Strong Backbone

Demand for solar mounting structures set to surge

Mounting structures are the backbone of a solar power plant as they provide support to modules. These support structures raise solar panels at appropriate angles to ensure that they receive maximum solar irradiation. Without these, solar panels are not able to capture the required quantum of solar radiation for optimum solar generation. Proper alignment and arrangement of mounting structures are one of the key indicators of engineering, procurement and construction (EPC) contractors’ competency. Despite that, mounting structures do not get the same attention that modules or inverters do. In fact, many EPC contractors continue to deploy substandard mounting structures  that cannot withstand harsh environmental conditions.

Materials and types

A good mounting structure can not only bear the weight of solar modules, but can also withstand extreme weather conditions like storms and floods. A variety of materials ranging from wood to polymers have been used to create strong and durable mounting structures for solar panels. Stainless steel has been the popular choice in most cases. Given the plant location and life cycle, stainless steel has traditionally been the most cost-effective option. However, recent trends show an increased utilisation of aluminium in hot dip galvanised state along with steel for better protection against rust formation.

Primarily, there are two types of mounting structures depending on the tilt of solar panels. Fixed tilt structures are installed at a fixed angle linked to the latitude of the place, facing south in the northern hemisphere. Seasonal tilt structures can be adjusted seasonally allowing panels to capture optimum sunlight. While most solar plants have fixed or seasonal tilt structures, many installations also use tracker solutions to change the orientation of solar panels as per the season and time of day to capture optimum energy. However, the high additional upfront costs associated with trackers have somewhat limited their uptake. Technology innovations in the mounting structure space are focused on changing the structure to optimise costs. For instance, mounting structures with rails provide durability and support to modules while rail-less mounting structures can reduce the installation costs to some extent owing to low labour requirement.

Design considerations

Mounting structure design varies in different solar plants based on the project’s location, application, terrain and environmental considerations. Thus, different mounting structures are used for ground-mounted, rooftop, canal-top and floating solar plants. Even among ground-mounted plants, the design of mounting structures can differ on the basis of land topology, soil type and other weather-related parameters. The complexity increases in rooftop solar plants as rooftops can be flat, inclined or corrugated, made of concrete construction or metal shed. Mounting structures need to be designed differently for each roof to ensure maximum energy yield. For instance, mounting systems deployed on angled roofs require anchoring. They can be attached to rafters or a deck. In contrast, flat rooftops have ballasted mounting structures with few penetrations. Solar shingles are building-integrated photovoltaic (PV) solutions, which become a part of the roof structure and do not require mounting structures.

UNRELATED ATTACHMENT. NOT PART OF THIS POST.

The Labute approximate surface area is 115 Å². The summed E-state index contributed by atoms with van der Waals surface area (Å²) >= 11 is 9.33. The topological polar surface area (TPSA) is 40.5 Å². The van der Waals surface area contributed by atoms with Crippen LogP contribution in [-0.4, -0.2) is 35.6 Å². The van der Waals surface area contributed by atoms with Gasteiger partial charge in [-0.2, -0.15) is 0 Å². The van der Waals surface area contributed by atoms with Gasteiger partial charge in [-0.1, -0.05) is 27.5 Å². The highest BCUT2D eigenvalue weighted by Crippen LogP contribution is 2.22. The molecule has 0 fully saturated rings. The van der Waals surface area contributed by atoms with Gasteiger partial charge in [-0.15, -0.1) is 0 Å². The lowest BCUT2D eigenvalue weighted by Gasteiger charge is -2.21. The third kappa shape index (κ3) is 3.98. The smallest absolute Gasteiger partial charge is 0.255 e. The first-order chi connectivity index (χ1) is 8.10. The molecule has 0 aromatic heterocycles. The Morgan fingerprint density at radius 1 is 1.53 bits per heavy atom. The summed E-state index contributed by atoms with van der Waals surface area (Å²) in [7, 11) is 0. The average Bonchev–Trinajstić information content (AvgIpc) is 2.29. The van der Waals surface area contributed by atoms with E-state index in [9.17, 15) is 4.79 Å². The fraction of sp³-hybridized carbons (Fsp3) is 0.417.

For canal-top solar projects, lightweight mounting structures need to be developed that do not adversely affect the structural integrity of canals. For floating solar projects, steps need to be taken to prevent the corrosion of mounting structures. The solar PV industry has indeed advanced to a stage where no location is unsuitable for solar plant installation. Solar PV projects are being commonly installed on water reservoirs, car parking spaces and even trains. For each of these, mounting structures need to be customised as per the requirements and site conditions. This incurs additional costs as using a one-size-fits-all solution might compromise project quality.

Since India is a highly price-sensitive market with ultra-competitive solar auctions, developers need to take certain cost-cutting measures. Moreover, solar power tariffs have become unsustainable for many small power producers. Thus, in order to prevent larger hits on their profit margins, developers compromise the quality of mounting structures as well as other components. Quick-fit design concepts have flooded the market, which though cost competitive may not adequately meet the exact project requirements. As per industry reports, the standard thickness of mounting structures has consistently decreased and manufacturers are resorting to low grade raw materials to save material costs. All these measures affect the long-term durability of mounting structures, which may result in significant maintenance costs.